Did you know there are simple, easy ways to tackle your stress – without spending a fortune? One of the best ways to relieve stress is through music; and we’ve got the science to back it up.
Music has a way of influencing our emotions, both positively and negatively, depending on the song. Ever notice that you seem happier after listening to your favorite song? It’s more than just a “feeling” – research has actually explained the chemical reactions that music can produce in your brain.
Here’s a closer look at how music impacts your mood, and how you can take advantage of this stress-relieving tactic.
What the Research Says
In one experiment, 30 participants listened to musical excerpts deemed “happy” or “sad.” After listening, the participants were shown photographs of human faces. These photographs ranged from happy to sad expressions, including plenty of neutral expressions. The participants rated the emotional state of the face in each photo, along a seven-point scale; where one represented extremely sad and seven represented extremely happy.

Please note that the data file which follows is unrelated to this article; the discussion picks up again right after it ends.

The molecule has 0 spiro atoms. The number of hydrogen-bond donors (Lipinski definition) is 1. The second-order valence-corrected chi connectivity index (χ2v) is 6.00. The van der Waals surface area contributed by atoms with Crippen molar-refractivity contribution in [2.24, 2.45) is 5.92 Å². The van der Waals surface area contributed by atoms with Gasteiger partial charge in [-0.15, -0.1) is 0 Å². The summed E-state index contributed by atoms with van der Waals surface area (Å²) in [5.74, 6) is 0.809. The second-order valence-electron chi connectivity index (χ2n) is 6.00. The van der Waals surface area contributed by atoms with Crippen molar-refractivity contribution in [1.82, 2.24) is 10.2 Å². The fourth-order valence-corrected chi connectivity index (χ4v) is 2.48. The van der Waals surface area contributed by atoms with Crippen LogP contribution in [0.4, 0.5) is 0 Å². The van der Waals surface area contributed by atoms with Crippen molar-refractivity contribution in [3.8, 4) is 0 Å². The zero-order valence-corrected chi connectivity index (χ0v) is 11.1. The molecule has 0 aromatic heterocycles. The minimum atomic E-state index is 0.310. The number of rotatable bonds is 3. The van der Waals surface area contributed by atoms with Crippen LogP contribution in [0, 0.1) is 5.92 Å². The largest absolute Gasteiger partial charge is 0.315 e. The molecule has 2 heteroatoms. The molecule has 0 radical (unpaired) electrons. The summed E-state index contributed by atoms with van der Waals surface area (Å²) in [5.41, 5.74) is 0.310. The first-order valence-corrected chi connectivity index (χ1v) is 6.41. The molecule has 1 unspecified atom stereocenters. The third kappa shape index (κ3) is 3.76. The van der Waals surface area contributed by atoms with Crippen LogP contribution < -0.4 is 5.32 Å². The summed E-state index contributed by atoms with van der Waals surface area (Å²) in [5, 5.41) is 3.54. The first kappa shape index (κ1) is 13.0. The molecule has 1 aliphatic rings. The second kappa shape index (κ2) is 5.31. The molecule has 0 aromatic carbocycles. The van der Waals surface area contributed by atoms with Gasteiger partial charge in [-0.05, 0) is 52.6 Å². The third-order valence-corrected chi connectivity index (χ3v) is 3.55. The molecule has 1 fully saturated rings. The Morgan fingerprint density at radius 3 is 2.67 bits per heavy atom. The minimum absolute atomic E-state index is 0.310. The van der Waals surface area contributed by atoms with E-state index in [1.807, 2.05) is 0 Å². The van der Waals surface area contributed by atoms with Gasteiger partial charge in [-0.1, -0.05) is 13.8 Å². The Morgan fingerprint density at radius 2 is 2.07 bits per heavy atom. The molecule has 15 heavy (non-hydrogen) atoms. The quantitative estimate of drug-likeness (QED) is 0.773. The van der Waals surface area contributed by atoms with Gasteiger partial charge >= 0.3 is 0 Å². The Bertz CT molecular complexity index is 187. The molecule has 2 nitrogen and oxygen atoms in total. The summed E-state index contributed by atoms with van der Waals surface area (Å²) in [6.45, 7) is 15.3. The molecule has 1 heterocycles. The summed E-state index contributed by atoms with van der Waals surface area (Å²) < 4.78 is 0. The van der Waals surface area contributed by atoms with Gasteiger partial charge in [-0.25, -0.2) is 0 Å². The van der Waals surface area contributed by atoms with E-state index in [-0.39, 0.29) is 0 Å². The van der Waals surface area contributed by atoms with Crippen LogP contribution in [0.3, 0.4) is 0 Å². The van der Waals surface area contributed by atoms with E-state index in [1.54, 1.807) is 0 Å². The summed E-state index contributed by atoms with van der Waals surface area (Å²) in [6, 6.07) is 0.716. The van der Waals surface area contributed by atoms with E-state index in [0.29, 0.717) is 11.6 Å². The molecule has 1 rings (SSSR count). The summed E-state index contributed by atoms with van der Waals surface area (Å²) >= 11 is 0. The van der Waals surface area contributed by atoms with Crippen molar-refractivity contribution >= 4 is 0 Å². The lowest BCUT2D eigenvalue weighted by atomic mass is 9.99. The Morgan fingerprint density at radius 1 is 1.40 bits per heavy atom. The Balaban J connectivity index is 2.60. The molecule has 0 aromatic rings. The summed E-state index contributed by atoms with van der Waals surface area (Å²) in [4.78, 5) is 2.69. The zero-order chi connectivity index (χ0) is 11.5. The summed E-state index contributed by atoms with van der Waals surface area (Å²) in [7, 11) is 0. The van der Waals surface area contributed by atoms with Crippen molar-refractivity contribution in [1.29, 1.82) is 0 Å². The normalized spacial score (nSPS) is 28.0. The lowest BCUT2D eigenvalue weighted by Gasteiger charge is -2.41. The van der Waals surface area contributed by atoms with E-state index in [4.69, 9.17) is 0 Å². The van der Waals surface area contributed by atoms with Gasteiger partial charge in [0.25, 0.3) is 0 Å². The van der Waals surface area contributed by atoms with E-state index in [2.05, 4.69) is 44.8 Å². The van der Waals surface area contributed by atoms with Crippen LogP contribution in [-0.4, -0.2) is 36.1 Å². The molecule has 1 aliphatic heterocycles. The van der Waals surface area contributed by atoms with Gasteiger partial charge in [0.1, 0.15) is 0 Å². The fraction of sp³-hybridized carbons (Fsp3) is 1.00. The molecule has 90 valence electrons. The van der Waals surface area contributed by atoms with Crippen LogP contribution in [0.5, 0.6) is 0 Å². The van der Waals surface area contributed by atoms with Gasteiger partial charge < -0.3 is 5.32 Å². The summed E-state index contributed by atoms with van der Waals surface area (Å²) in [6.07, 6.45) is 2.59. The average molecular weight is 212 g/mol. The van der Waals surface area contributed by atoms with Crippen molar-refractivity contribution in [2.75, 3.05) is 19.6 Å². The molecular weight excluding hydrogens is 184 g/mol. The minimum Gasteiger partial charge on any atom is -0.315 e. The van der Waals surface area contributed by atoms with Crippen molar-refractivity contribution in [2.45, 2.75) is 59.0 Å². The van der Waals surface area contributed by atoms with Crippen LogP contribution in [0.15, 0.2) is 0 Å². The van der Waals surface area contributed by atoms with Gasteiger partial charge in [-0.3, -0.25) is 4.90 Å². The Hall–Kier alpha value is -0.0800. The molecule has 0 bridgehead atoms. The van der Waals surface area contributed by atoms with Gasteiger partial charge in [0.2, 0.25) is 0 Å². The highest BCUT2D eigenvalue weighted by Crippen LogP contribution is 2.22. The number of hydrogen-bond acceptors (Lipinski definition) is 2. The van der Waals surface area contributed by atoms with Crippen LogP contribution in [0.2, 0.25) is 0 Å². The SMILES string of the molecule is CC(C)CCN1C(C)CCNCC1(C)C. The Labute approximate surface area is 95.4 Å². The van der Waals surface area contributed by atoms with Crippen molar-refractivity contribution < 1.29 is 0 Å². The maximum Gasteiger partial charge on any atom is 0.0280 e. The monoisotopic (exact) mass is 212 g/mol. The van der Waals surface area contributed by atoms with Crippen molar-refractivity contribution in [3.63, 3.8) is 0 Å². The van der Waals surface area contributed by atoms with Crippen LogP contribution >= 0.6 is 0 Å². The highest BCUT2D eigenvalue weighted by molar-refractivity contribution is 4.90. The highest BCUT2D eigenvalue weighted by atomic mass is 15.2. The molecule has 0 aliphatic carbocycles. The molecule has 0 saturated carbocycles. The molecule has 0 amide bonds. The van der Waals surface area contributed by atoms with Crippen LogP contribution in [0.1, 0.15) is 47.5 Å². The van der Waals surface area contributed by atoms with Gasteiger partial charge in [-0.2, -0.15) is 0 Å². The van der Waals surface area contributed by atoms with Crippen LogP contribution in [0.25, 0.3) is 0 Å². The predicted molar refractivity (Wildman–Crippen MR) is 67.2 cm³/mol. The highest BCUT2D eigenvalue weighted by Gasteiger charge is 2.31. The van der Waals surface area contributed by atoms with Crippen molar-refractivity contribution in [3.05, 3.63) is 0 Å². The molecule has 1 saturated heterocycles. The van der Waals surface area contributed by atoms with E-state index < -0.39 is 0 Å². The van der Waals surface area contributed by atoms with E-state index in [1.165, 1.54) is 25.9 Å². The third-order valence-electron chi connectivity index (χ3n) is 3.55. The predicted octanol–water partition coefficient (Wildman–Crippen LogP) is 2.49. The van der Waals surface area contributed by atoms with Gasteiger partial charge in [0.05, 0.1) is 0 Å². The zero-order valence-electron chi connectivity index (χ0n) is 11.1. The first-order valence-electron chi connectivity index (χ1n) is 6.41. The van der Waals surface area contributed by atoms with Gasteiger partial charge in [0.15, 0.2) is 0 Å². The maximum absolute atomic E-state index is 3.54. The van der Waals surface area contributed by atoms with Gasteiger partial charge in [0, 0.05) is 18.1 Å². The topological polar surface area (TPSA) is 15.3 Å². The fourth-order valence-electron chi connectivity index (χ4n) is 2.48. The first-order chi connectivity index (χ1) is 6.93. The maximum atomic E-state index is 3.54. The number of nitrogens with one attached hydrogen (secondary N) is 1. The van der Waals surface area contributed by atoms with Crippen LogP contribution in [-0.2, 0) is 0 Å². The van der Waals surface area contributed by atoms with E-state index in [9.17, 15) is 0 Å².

The people who listened to “happy” music rated the happy faces as even happier, while those who listened to “sad” music rated the unhappy faces as even sadder. The researchers found that the mood of the music participants listened to, whether happy or sad, significantly exaggerated their perceptions of those emotions in other people.
Music doesn’t just influence how we feel emotionally; it actually impacts our bodies. A recent study of 117 volunteers illustrated this phenomenon. Volunteers all attended a live concert, featuring music by the same composer. The researchers took saliva samples from each participant both before the performance, and an hour later, during the show’s intermission.
They found that glucocorticoid levels dropped, across almost all participants. This included a drop in levels of cortisol, commonly considered the “stress hormone.”
A steady level of cortisol is important for normal body functions; but when your body enters a “fight or flight” response mode, cortisol levels spike, raising your blood sugar and suppressing the digestive system and immune system. In a brief moment of intensity, this reaction can be helpful. But high levels of cortisol for too long can cause long-term mental and physical issues.